This blog is a review of the book, The Natural Way of Farming: The theory & practice of Green Philosophy by Masanobu Fukuoka. The Book is a deep description on different ideologies and process developed by the author through practice and application.

“When the human spirit and human life blend with the natural order and man devotes himself entirely to the service of nature.”

Beginning from the context of farming villages of the past, Fukuoka explains how these villages were in-step with natural farming and that their relationship with nature was one that embodied the idea of Mu (cosmic nothingness) which states that all is unnecessary. As industrialization accelerated and in particular following WWII, agriculture in Japan shifted from labor-intensive to capital-intensive, which introduced higher degrees of industrialization on farms, as well as the use of chemical fertilizers and pesticides. 

This shift to scientific farming introduced a relationship with nature that attempts to understand it through a perspective that assumes humans are above nature and in a position to manipulate nature at will in order to maximize human benefit as it relates to capital and efficiency. This problematic approach has further alienated humans from the processes of nature. It has produced ever-deepening negative consequences on the health of the countless interconnections and relationships that occur in nature.

Fukuoka states how humans are not in a position to know nature, and how our perspective must shift from one of arrogance to one of humility. Essentially, nature is far too interconnected and complex for humans to fully understand, no matter how scientific or seemingly sophisticated the approach is. The best way forward is for humans to surrender to nature and let nature’s processes lead the way.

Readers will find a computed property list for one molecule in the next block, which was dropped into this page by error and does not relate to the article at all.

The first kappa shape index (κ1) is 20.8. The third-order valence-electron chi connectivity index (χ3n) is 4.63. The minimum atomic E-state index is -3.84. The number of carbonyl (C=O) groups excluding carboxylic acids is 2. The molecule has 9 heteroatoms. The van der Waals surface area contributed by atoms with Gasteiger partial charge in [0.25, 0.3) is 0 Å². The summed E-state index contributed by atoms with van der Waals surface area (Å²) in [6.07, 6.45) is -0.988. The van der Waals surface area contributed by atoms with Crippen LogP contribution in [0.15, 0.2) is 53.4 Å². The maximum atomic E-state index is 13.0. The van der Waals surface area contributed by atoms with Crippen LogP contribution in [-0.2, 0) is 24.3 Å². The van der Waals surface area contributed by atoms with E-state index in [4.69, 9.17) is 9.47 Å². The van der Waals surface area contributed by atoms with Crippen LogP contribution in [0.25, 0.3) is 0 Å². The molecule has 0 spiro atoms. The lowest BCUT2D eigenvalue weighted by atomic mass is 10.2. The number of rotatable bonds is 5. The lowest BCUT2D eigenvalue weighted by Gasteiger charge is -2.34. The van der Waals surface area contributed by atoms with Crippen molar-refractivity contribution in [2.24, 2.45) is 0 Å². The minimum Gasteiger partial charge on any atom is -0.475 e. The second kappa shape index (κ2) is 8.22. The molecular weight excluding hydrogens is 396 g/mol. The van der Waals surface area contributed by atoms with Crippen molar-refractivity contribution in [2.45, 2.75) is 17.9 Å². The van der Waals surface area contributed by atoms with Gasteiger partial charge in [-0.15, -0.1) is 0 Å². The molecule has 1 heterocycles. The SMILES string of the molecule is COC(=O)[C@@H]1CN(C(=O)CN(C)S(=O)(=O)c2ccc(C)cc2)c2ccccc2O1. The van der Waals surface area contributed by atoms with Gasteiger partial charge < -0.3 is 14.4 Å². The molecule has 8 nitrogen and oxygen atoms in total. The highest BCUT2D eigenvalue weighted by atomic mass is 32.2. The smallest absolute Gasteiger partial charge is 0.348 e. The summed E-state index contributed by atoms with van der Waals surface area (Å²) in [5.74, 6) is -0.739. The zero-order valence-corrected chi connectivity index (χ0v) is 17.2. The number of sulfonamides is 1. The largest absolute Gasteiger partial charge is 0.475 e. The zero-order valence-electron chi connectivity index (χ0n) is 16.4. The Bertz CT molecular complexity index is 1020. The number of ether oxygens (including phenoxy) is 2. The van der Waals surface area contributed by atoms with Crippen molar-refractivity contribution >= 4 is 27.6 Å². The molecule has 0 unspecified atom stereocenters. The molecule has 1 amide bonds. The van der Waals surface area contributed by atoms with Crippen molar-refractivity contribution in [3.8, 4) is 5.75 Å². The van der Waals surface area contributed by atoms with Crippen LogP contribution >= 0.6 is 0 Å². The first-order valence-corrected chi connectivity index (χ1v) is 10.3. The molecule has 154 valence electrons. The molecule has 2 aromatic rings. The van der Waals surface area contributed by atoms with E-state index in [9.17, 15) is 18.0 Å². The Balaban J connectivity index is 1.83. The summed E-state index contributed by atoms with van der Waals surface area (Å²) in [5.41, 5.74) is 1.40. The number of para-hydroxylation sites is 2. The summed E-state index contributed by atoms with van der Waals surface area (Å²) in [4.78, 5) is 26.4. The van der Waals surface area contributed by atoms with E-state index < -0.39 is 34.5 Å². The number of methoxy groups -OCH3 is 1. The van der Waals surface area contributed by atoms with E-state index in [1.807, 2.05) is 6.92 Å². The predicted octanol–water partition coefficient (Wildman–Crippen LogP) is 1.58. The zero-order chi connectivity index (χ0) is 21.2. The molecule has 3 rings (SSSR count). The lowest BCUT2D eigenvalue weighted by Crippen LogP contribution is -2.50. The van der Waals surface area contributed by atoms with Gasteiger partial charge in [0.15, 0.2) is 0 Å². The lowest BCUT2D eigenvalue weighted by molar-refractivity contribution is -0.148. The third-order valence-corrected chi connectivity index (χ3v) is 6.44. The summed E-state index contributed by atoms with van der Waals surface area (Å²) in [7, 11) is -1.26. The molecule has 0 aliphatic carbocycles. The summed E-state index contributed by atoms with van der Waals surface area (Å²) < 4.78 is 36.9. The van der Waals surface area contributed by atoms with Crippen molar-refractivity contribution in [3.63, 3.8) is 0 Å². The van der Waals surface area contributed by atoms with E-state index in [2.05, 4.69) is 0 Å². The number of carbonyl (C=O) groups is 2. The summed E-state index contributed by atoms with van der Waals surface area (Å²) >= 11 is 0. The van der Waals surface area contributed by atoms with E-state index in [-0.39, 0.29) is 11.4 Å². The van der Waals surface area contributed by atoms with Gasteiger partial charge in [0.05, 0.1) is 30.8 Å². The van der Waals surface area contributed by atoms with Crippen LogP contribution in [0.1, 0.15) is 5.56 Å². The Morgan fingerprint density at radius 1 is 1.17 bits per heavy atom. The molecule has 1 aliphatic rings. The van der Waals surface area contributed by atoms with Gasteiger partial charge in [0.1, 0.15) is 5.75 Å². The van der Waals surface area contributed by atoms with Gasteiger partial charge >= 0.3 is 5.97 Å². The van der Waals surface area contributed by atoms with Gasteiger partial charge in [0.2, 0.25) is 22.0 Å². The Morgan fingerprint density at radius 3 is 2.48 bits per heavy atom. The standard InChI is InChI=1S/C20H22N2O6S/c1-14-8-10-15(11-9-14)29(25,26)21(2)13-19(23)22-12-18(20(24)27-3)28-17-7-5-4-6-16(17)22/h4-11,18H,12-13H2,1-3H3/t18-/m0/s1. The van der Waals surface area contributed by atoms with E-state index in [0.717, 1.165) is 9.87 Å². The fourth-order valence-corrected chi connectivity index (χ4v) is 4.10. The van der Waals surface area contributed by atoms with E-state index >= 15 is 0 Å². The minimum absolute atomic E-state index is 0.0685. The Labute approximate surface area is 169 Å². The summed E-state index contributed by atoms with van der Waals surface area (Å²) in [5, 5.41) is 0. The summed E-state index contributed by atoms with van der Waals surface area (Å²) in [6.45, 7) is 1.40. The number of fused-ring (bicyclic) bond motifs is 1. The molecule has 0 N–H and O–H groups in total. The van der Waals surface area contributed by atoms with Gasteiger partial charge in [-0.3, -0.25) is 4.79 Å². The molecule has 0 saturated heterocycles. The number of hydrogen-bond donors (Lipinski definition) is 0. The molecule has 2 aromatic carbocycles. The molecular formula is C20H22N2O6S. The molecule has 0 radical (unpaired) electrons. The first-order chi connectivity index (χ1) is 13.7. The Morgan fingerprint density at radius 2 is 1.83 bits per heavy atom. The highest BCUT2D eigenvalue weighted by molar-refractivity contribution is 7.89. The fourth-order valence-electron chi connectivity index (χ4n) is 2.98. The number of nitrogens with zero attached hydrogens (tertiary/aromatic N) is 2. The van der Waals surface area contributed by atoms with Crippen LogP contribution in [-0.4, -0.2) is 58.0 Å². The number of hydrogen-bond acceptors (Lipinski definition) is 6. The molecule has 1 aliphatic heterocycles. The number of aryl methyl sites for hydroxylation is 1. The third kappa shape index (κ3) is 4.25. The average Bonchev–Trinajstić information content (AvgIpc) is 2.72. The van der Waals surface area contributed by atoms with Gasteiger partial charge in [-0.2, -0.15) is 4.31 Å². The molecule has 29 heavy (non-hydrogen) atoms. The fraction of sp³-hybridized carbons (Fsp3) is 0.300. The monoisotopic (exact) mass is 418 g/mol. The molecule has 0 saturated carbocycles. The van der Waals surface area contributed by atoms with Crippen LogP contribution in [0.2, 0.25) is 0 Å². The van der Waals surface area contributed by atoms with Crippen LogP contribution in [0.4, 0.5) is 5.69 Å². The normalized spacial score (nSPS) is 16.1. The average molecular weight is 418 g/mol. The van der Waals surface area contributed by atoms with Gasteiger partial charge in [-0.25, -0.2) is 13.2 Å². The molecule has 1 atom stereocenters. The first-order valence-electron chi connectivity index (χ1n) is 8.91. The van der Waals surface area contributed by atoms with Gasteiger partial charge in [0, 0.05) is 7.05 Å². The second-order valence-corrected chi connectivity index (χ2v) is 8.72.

The Diagram highlights the essence of the book, showing the time line of Agriculture over the years. It also brings to attention the few principles and practices proposed by the Author. Diagram made by Aishwarya Balsekar & Austin Brown

Transitioning from scientific agriculture to a natural way of farming prioritizes a ‘Do-Nothing’ approach that encourages simplification and reduction of human effort and knowledge in order to break free from the ill-conceived visions and concepts humans have in relation to farming. This approach includes 4 key principles that focus on letting natural processes do the work: No Cultivation, No Fertilizers, No Weeding, and No Pesticides.

No cultivation states how plowing is unnecessary and that it actually does the opposite of loosening the soil, as it instead compacts soil and reduces porosity. The no fertilizer principle states how plants grow without fertilizer naturally, and how there are many long-term consequences that using chemical fertilizer has on soil and plant health. The no-weeding principle argues that we must make use of the weeds and their abilities to enrich the soil through root penetration. No pesticides make the argument that we do not know the full extent of the pesticides we use and that it creates a never-ending cycle of production of new pesticides for new pests. 

Fukuoka had success in applying the principles of natural farming on his own farm. In particular in regards to planting rice and barley on the same area of land; using clover as a ground cover, fertilizing the land by spreading the barley straw over the heads of rice and vice versa scattering uncut rice straw over the field in preparation for the barley season. Additionally, he had a successful multi-crop orchard where he planted vegetables and grains interspersed among the trees. 

The graph in the diagram attempts to show how some variables in the book (connection with nature, quality of the harvest, the health of land, and energy consumption) change in relation to the respective farming practices. The variables are shown coming from the same source, and eventually fading out, showing that ultimately, the human urge for quantification is futile, and instead an approach of observation and dialogue with nature is preferred.

Additional Books to refer to:
The One-Straw Revolution: An Introduction to Natural Farming by Masanobu Fukuoka